The movie clips showed one hand touching the other in a loving, a painful, a socially rejecting or a neutral way. At this stage, they were asked to look at these movies just as they would watch one of their favorite films. Next, the participants watched the same clips again. This time, however, the researchers prompted them explicitly to empathize with one of the actors in the movie. In the third and final part, similar hand interactions were performed with the participants themselves, while they were lying in the scanner, having their brain activity measured. The researchers wanted to know to what extent they would activate the same brain regions while they were watching the hand interactions in the movies, as they would when they were experiencing these same hand interactions themselves.When asked to just watch the film clips, the individuals with psychopathy activated their mirror system less. Regions involved in their own actions, emotions and sensations were less active than that of controls while they saw what happens in others.
At first, this suggested that psychopathiccriminals might hurt others more easily than we do, because they do not feel pain, when they see the pain of their victims. The second part of the study revealed that instead of generally activating their mirror system less, individuals with psychopathy didn’t use this system spontaneously, but they could use it when asked to. When explicitly asked to empathize, the differences between how strongly the individuals with and without psychopathy activate their own actions, sensations and emotions almost entirely disappeared in their empathic brain. The brain data suggests, that by default, psychopathic individuals feel less empathy than others. If they try to empathize, however, they can switch to ’empathy mode’.Development of Empathy in Adolescence: -In adolescence, critical social skills that are needed to feel concern for other people and understand how they think are undergoing major changes. Adolescence has long been known as prime time for developing cognitive skills for self-control, or executive function.
“Cognitive empathy,” or the mental ability to take others’ perspective, begins rising steadily in girls at age 13, according to a six-year study published recently in Developmental Psychology. But boys don’t begin until age 15 to show gains in perspective-taking, which helps in problem-solving and avoiding conflict. Adolescent males actually show a temporary decline, between ages 13 and 16, in a related skill—affective empathy, or the ability to recognize and respond to others’ feelings, according to the study, co-authored by Jolien van der Graaff, a doctoral candidate in the Research Centre Adolescent Development at Utrecht University in the Netherlands. Fortunately, the boys’ sensitivity recovers in the late teens. Girls’ affective empathy remains relatively high and stable through adolescence.
The findings reflect a major expansion in researchers’ understanding of cognitive growth during adolescence, according to a 2012 research review co-authored by Ronald Dahl, a professor of public health at the University of California at Berkeley. Researchers used to believe that both forms of empathy were fully formed during childhood. Now, it’s clear that “the brain regions that support social cognition, which helps us understand and interact with others successfully, continue to change dramatically” in the teens, says Jennifer Pfeifer, an assistant professor of psychology at the University of Oregon inEugene.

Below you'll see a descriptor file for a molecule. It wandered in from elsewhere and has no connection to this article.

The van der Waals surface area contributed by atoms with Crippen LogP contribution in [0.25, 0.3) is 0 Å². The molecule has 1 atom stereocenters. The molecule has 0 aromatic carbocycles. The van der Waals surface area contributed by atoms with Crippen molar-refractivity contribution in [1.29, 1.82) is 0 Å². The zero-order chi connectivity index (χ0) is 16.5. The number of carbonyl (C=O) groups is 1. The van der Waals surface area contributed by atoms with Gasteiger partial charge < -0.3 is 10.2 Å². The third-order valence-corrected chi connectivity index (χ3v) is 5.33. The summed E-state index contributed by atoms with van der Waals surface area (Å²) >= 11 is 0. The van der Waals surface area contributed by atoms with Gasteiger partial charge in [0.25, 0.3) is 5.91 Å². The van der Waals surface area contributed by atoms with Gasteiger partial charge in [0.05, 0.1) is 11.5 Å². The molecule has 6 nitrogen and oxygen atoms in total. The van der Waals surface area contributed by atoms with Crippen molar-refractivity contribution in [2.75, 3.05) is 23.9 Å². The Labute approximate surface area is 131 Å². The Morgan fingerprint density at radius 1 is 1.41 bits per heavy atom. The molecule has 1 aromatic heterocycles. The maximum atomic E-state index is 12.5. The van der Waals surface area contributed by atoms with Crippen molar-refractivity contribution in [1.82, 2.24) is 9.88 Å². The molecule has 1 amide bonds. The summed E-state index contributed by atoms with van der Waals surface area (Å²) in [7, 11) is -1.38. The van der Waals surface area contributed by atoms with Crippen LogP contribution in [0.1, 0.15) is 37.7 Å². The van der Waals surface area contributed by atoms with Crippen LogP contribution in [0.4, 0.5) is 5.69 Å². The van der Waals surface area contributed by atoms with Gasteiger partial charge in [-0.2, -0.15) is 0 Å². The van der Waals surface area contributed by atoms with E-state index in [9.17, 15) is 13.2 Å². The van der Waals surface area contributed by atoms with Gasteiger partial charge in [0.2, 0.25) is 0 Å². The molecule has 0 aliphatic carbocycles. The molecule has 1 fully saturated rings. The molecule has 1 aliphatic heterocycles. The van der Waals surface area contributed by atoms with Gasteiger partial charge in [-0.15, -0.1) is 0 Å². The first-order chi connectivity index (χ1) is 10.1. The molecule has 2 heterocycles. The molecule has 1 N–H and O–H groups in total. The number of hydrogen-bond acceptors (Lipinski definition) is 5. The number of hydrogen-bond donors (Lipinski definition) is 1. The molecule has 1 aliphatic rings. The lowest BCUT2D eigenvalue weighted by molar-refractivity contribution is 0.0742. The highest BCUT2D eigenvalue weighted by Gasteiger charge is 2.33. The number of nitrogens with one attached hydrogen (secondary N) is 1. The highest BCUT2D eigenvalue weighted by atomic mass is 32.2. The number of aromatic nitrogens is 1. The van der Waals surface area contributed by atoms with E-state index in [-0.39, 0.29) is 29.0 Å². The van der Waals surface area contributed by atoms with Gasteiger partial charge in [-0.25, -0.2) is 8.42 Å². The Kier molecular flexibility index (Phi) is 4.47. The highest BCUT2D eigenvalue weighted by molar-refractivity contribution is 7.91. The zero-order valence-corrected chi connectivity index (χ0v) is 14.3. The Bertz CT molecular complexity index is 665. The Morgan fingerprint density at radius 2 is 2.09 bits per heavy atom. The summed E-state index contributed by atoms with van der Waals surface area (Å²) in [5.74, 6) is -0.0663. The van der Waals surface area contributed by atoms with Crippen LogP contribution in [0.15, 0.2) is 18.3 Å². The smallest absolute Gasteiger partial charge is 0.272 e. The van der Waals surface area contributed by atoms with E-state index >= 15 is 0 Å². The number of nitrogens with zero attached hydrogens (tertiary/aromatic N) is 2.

Preliminary research in her lab also suggests cognitive empathy rises in teens. The discoveries serve as a new lens for exploring such teen behaviors as bullying and drug abuse. Kids who develop affective and cognitive empathy form healthy relationships and argue less with their parents, research shows. Perspective-taking continues to be central for adults on the job, helping in designing and selling products and services, building user-friendly devices, and working smoothly with others with diverse viewpoints and backgrounds. Affective empathy is grounded in the limbic region of the brain, which regulates emotions. This capacity begins developing in infancy when parents respond sensitively to babies’ emotions.
Children learn to practice empathy by watching their parents and by experiencing it themselves—being treated well by adults who respond warmly to their feelings. Cognitive empathy arises from a different part of the brain, the medial prefrontal cortex, which continues developing later, through adolescence. But the two are linked; children’s affective empathy predicts their level of cognitive empathy as teens, says a forthcoming study by Caspar Van Lissa, a doctoral candidate at Utrecht’s adolescent-research center. Adolescents’ brains work particularly hard on perspective-taking; teens make heavier use than adults of the medial prefrontal cortex, says Sarah-Jayne Blakemore, a professor of cognitive neuroscience at University College London.
That may be because understanding others’ viewpoints takes more conscious effort for teens, while it becomes automatic for adults, Dr. Blakemore says. Perspective-taking continues to develop through age 21. The decline in affective empathy among young teenage boys may spring at least partly from a spurt during puberty in testosterone, sparking a desire for dominance and power, says the study in Developmental Psychology. Boys who were more mature physically showed less empathy than others.Bibliography: -•http://greatergood.berkeley.edu/topic/empathy/definition•http://www.futurehealth.org/populum/page.php?f=The-Psychology-of-Empathy-by-Saberi-Roy-100620-281.html•http://www.humanesociety.org/assets/pdfs/abuse/empathy-connection.pdf•http://online.wsj.com/news/articles/SB10001424052702304561004579137514122387446•http://www.sciencedaily.com/releases/2013/07/130724200412.htm